Category / Knowledge Exchange and Impact Team

EVENT: Returning to Sport Sustainably Post-Covid

The Sport and Physical Activity Research Centre (SPARC) invites you to join us at our lunchtime seminar, “Returning to Sport Sustainably Post-Covid”. The seminar is taking place on Wednesday 7 July, between midday and 1.30pm.

The event, which is being held in conjunction with BASIS (the British Association for Sustainable Sport), aims to bring together practitioners and academics working in sport & sustainability, to discuss key issues and best practice as we emerge from lockdown.

The seminar is an excellent opportunity for BU staff to engage with those working in industry, in one of BU’s Strategic Investment Areas – Sustainability.

Programme:

12.00   Introduction: Sport and Sustainability Research – Raf Nicholson (Bournemouth University)

12.10   Building Back Better: The BASIS White Paper – Russell Seymour (CEO of BASIS)

12.25   Strategies to Ensure the Sustainability of Women’s Sport – Beth Clarkson (University of Portsmouth) and Keith Parry (Bournemouth University)

12.40   Returning to Action – Leigh Thompson (Head of Policy, Sport and Recreation Alliance)

12.55   Roundtable Discussion: Returning to Sport Sustainably Post-Covid

 

The Zoom link for the seminar is here: https://bournemouth-ac-uk.zoom.us/j/89306375276?pwd=SWJSay80QTl3V256eWk2N3JhMUtmUT09

 

For any queries, contact Dr Raf Nicholson – rnicholson@bournemouth.ac.uk

Suicide reporting toolkit shortlisted for Scottish award

A collaborative project between Bournemouth University and the University of Strathclyde has been shortlisted at this year’s Herald Higher Education Awards.

The Scottish awards, organised by The Herald newspaper and recognising excellence in the HE sector, has shortlisted the Suicide Reporting Toolkit, produced by both universities, in its Research of the Year category.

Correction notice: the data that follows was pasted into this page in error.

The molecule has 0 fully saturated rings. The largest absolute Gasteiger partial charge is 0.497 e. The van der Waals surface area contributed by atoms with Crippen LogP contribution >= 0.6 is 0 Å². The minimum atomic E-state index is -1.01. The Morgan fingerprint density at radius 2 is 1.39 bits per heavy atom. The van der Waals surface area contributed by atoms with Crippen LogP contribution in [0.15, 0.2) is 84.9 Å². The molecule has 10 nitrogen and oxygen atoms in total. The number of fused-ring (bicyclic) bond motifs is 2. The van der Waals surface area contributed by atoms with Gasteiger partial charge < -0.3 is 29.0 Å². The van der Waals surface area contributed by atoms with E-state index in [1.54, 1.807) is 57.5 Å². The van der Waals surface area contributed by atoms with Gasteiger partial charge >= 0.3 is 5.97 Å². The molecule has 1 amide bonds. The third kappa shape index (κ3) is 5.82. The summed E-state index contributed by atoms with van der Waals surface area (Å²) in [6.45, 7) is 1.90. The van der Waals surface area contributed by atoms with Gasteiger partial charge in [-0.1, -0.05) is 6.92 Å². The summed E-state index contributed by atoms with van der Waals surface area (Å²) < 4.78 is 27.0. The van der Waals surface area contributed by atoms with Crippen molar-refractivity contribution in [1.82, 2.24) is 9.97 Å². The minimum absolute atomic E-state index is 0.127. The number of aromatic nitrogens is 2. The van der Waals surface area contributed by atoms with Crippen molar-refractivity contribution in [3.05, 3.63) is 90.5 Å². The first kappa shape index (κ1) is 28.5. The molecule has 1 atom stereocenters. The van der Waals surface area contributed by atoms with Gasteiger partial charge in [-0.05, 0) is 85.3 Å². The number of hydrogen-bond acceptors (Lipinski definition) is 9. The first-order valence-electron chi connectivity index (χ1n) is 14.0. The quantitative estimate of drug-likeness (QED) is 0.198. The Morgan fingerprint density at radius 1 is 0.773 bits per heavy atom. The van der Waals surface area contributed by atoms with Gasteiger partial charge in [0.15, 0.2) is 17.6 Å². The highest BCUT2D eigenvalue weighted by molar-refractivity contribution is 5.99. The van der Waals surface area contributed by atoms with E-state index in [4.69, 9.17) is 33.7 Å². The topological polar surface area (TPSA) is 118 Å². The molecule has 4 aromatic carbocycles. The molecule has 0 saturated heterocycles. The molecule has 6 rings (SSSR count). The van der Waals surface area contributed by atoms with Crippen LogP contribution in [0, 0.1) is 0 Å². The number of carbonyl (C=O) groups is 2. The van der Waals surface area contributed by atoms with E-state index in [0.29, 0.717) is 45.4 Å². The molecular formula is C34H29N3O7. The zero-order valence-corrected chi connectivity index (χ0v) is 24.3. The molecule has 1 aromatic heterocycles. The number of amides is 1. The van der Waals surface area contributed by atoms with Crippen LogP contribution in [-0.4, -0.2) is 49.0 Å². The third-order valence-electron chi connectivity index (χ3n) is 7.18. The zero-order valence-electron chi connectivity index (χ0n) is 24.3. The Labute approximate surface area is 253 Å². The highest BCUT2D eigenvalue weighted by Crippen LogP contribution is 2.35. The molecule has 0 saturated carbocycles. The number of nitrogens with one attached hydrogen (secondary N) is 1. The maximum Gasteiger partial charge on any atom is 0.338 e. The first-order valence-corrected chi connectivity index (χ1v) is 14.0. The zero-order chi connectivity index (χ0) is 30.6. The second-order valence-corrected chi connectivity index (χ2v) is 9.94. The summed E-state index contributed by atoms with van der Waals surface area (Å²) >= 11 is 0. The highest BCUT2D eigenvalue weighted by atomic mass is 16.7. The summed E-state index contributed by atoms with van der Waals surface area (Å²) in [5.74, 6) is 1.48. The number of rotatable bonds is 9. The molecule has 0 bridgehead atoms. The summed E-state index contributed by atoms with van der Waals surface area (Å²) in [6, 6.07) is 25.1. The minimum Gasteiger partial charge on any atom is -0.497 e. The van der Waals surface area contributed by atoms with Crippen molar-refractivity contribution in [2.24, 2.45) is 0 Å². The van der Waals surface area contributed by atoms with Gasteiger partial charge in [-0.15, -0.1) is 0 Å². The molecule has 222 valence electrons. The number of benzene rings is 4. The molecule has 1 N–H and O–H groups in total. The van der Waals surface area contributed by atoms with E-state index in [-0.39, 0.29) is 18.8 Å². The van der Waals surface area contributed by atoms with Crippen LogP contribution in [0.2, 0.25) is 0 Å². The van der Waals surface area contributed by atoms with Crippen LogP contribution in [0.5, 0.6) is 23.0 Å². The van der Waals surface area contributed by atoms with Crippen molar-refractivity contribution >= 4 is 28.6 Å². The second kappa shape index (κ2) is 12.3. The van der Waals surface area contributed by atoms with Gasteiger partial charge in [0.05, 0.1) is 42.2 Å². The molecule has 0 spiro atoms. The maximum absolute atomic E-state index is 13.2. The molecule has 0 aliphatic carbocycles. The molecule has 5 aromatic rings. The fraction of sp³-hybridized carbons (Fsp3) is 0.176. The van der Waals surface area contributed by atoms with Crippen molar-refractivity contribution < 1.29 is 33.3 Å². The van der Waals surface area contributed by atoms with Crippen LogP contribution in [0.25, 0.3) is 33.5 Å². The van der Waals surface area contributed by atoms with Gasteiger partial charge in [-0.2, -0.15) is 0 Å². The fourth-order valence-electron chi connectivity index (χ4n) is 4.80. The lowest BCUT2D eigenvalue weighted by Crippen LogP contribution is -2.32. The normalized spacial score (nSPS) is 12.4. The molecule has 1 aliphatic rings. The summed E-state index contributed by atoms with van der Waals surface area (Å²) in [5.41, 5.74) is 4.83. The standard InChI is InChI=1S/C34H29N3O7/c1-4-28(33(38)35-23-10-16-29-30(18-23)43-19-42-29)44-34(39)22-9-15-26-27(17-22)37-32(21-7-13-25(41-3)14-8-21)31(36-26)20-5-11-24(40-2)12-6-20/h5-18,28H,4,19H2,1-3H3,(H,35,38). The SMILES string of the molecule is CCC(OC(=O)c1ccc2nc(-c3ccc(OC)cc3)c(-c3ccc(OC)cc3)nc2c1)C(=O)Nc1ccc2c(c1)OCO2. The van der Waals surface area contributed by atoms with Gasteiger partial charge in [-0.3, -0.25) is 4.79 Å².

Created by Dr Ann Luce (Bournemouth University) and Dr Sallyanne Duncan (University of Strathclyde), the Responsible Suicide Reporting model enables journalists – and journalism students – to make ethical decisions about their storytelling whilst under pressure from various news processes. It embeds global media reporting guidelines on suicide — World Health Organisation (WHO), Samaritans, Independent Press Standards Organisation (IPSO), National Union of Journalists (NUJ) and Society for Professional Journalists (SPJ) — within journalism practice and functions within the storytelling process so journalists can question their choices as they produce content.

The toolkit has been supported by IPSO, The Dart Centre for Journalism and Trauma, The Ethical Journalism Network and the Public Media Alliance. It has also been endorsed by the American Association of Suicidology and has been used by thousands of journalists worldwide.

Dr Ann Luce, Associate Professor in Journalism and Communication at BU, said, “I am absolutely thrilled and honoured that The Suicide Reporting Toolkit has been shortlisted for the Herald Higher Education Awards in the Research Project of the Year category. Responsible media reporting of suicide can changes lives for the better. It can tackle stigma, point to helplines and support and can give those with lived experience a voice.

“We know from research that reporting suicide responsibly requires sensitivity and compassion. Journalism has the potential to cause harm to vulnerable people if journalists do not report suicide responsibly and ethically. The Suicide Reporting Toolkit offers practical resources for both journalists and journalism educators to help them achieve just that.”

The Herald is owned by Newsquest, with the media group showing strong support for the toolkit. The Awards will take place virtually on 17 June 2021.

The toolkit can be found at www.suicidereportingtoolkit.com and for more information about communication and journalism courses, visit the BU website.